by Jessica Poe

Humans are social beings. We’re designed to build meaningful relationships, and we crave physical touch. So, how do we stay connected during social distancing and quarantines?

Isolation don’t have to be isolating. We may need to get creative with our connections but think of what we have going for us: Cutting-edge technology, established communities of trust and individual inspiration. We can do this!

Here’s a list of ideas for cultivating connections from a distance:

Keep the clubs rocking

As in book clubs, craft clubs, cooking clubs, etc. by hosting them online.

Hey neighbor

Remember the sitcom Home Improvement? Tim Taylor and his neighbor Wilson had frequent, deep conversations without ever leaving their own fenced backyard. Consider your neighborhood setup and brainstorm possible six-foot-away social schemes. Could cul-de-sac kickball work? How about a block party picnic where everyone dines in their front yard?

Secret service

We feel good when we serve others, and we can continue serving from afar. For example, find roadside trash and pick it up, mow a neighbor’s lawn, write a thank you note, order a family a dinner delivery, donate to a nonprofit organization, or remove invasive plant species in a wildlife area.

Grab a page turner

Books invite us to get close to diverse characters and travel to far away, magical places. That sounds great right now!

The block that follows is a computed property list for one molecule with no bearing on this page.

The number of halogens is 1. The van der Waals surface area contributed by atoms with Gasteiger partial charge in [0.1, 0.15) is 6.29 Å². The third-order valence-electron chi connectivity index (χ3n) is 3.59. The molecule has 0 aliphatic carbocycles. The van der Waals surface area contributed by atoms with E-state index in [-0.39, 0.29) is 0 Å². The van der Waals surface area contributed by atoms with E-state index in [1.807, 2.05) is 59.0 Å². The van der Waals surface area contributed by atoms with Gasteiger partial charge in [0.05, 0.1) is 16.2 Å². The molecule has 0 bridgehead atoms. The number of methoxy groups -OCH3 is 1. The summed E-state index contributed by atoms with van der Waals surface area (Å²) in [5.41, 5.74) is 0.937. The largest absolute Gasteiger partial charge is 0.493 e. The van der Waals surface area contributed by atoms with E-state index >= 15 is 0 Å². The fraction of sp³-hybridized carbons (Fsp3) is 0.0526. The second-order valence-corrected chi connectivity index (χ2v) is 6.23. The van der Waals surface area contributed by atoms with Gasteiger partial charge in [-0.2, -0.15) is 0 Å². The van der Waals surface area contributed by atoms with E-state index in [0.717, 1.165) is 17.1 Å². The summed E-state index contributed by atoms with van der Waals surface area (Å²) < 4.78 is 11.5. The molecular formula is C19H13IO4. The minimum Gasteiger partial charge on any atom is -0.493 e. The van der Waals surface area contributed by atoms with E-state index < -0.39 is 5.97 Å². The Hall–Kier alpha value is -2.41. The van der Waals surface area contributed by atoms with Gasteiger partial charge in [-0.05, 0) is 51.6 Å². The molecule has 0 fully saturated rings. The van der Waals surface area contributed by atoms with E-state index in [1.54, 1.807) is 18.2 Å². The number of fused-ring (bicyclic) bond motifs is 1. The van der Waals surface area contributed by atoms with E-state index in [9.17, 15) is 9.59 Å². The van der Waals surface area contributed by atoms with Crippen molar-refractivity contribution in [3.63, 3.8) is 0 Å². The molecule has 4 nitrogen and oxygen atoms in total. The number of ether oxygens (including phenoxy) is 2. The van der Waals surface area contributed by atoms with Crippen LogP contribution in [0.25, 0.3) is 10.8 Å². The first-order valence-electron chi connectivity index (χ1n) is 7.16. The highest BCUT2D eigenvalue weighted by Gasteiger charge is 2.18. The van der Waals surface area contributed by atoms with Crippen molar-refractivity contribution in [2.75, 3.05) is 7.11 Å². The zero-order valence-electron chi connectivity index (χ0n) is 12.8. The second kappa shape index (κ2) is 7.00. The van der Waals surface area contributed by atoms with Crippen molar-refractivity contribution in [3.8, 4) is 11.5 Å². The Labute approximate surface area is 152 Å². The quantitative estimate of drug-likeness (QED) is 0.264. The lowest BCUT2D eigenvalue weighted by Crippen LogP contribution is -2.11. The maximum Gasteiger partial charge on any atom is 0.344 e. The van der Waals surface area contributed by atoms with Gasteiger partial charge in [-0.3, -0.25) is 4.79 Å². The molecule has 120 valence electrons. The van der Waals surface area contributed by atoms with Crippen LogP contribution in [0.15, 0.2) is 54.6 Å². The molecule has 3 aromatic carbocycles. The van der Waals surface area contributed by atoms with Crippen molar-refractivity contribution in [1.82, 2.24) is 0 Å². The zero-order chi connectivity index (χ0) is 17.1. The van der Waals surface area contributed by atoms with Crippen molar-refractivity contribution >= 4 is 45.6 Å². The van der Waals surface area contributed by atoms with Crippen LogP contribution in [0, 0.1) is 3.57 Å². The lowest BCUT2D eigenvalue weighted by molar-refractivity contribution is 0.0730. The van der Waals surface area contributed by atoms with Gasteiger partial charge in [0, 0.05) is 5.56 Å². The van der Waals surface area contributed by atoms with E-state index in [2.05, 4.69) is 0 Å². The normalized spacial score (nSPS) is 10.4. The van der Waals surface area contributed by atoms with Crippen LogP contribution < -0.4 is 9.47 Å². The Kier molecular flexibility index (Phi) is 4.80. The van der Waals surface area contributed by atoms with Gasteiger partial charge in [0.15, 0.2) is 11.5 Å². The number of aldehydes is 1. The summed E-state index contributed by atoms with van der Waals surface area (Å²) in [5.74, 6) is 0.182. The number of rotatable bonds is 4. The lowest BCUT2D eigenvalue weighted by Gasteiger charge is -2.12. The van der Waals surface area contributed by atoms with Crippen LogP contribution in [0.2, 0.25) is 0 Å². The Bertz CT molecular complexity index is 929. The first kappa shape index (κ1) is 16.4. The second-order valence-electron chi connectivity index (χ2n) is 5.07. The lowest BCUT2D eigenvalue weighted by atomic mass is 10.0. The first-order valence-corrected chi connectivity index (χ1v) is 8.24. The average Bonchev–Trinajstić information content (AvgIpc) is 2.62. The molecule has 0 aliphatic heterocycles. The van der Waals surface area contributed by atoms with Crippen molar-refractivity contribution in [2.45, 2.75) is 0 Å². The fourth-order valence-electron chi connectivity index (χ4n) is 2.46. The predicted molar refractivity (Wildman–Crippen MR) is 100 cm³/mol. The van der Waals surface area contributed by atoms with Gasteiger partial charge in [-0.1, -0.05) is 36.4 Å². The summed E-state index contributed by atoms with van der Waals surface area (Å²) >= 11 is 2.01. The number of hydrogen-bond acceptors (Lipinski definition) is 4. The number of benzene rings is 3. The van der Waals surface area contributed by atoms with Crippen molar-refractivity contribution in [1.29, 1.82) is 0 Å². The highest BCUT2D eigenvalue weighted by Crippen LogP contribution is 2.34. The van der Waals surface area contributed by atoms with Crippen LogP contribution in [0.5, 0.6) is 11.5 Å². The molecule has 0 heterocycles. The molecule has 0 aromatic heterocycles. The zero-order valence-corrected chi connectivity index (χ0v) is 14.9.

Connect with your faith

Connecting with a higher power outside of ourselves can boost many facets of our well-being. In fact, research links spirituality with emotional coping, happiness and physical health benefits.

Bond with Mother Nature

Open the windows to let in fresh air and the sound of birds, go on a walk in the mountains, disconnect with technology and rekindle a relationship with Mother Nature. Spending time in the great outdoors is proven to increase learning and creativity, self-esteem and resilience against stressful situations.

Fun and games

Host a game night video conference with friends. Try racing through a scavenger hunt from home, playing charades or learning more about your pals by playing Two Truths and a Lie or Would You Rather?

Make the call

For older generations who don’t use technology often, a phone call means a lot. So, reach out and initiate genuine conversations and meaningful discussions. Take the opportunity to gleam wisdom from others; ask about difficult times in their past and what helped them get through it.

Spend time with the people in your home

With so much going online, let’s be careful not to isolate ourselves further than necessary by living in separate online worlds. As parents work online, youth school online, and video games and social media outlets grab our attention, let’s consciously connect face-to-face with the people in our homes.

With a variety of ways to connect from afar, we can remember that “alone” doesn’t have to mean “lonely.” We can do our part in this pandemic by staying socially distanced while remaining close in our relationships– both are important and impactful to our well-being.

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Jessica Poe is a full-time homeschooler of three children and a part-time healthcare writer. She also authored the book, “Everyday MOMents.”